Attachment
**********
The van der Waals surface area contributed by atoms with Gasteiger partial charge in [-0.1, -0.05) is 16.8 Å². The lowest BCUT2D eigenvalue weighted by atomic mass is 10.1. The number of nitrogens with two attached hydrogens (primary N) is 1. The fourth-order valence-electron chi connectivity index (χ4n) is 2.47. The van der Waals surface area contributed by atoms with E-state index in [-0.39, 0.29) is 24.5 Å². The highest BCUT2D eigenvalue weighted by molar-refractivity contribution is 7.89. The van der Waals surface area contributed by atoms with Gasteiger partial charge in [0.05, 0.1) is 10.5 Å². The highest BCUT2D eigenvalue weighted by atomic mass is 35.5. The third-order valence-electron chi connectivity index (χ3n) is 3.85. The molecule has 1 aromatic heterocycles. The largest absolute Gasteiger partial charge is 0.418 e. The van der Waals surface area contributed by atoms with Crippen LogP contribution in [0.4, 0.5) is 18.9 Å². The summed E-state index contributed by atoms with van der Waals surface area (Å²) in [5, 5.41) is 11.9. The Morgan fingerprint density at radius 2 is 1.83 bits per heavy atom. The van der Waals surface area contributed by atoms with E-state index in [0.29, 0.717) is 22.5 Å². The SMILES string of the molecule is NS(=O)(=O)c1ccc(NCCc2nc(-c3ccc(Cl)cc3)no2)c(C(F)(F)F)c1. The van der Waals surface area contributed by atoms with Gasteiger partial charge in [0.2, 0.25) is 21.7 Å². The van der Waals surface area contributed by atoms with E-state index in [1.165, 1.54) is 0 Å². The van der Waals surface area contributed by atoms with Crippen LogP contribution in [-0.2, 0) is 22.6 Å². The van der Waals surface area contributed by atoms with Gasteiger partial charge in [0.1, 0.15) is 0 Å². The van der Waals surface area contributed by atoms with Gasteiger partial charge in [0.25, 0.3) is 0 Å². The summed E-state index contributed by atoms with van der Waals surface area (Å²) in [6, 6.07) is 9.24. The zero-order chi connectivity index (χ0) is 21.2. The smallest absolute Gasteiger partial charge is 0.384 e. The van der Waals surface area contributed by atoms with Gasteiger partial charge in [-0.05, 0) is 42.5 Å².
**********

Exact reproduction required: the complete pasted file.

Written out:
The van der Waals surface area contributed by atoms with Gasteiger partial charge in [-0.1, -0.05) is 16.8 Å². The lowest BCUT2D eigenvalue weighted by atomic mass is 10.1. The number of nitrogens with two attached hydrogens (primary N) is 1. The fourth-order valence-electron chi connectivity index (χ4n) is 2.47. The van der Waals surface area contributed by atoms with E-state index in [-0.39, 0.29) is 24.5 Å². The highest BCUT2D eigenvalue weighted by molar-refractivity contribution is 7.89. The van der Waals surface area contributed by atoms with Gasteiger partial charge in [0.05, 0.1) is 10.5 Å². The highest BCUT2D eigenvalue weighted by atomic mass is 35.5. The third-order valence-electron chi connectivity index (χ3n) is 3.85. The molecule has 1 aromatic heterocycles. The largest absolute Gasteiger partial charge is 0.418 e. The van der Waals surface area contributed by atoms with Crippen LogP contribution in [0.4, 0.5) is 18.9 Å². The summed E-state index contributed by atoms with van der Waals surface area (Å²) in [5, 5.41) is 11.9. The Morgan fingerprint density at radius 2 is 1.83 bits per heavy atom. The van der Waals surface area contributed by atoms with E-state index in [0.29, 0.717) is 22.5 Å². The SMILES string of the molecule is NS(=O)(=O)c1ccc(NCCc2nc(-c3ccc(Cl)cc3)no2)c(C(F)(F)F)c1. The van der Waals surface area contributed by atoms with Gasteiger partial charge in [0.2, 0.25) is 21.7 Å². The van der Waals surface area contributed by atoms with E-state index in [1.165, 1.54) is 0 Å². The van der Waals surface area contributed by atoms with Crippen LogP contribution in [-0.2, 0) is 22.6 Å². The van der Waals surface area contributed by atoms with Gasteiger partial charge in [0.1, 0.15) is 0 Å². The van der Waals surface area contributed by atoms with Gasteiger partial charge in [0.25, 0.3) is 0 Å². The summed E-state index contributed by atoms with van der Waals surface area (Å²) in [6, 6.07) is 9.24. The zero-order chi connectivity index (χ0) is 21.2. The smallest absolute Gasteiger partial charge is 0.384 e. The van der Waals surface area contributed by atoms with Gasteiger partial charge in [-0.05, 0) is 42.5 Å².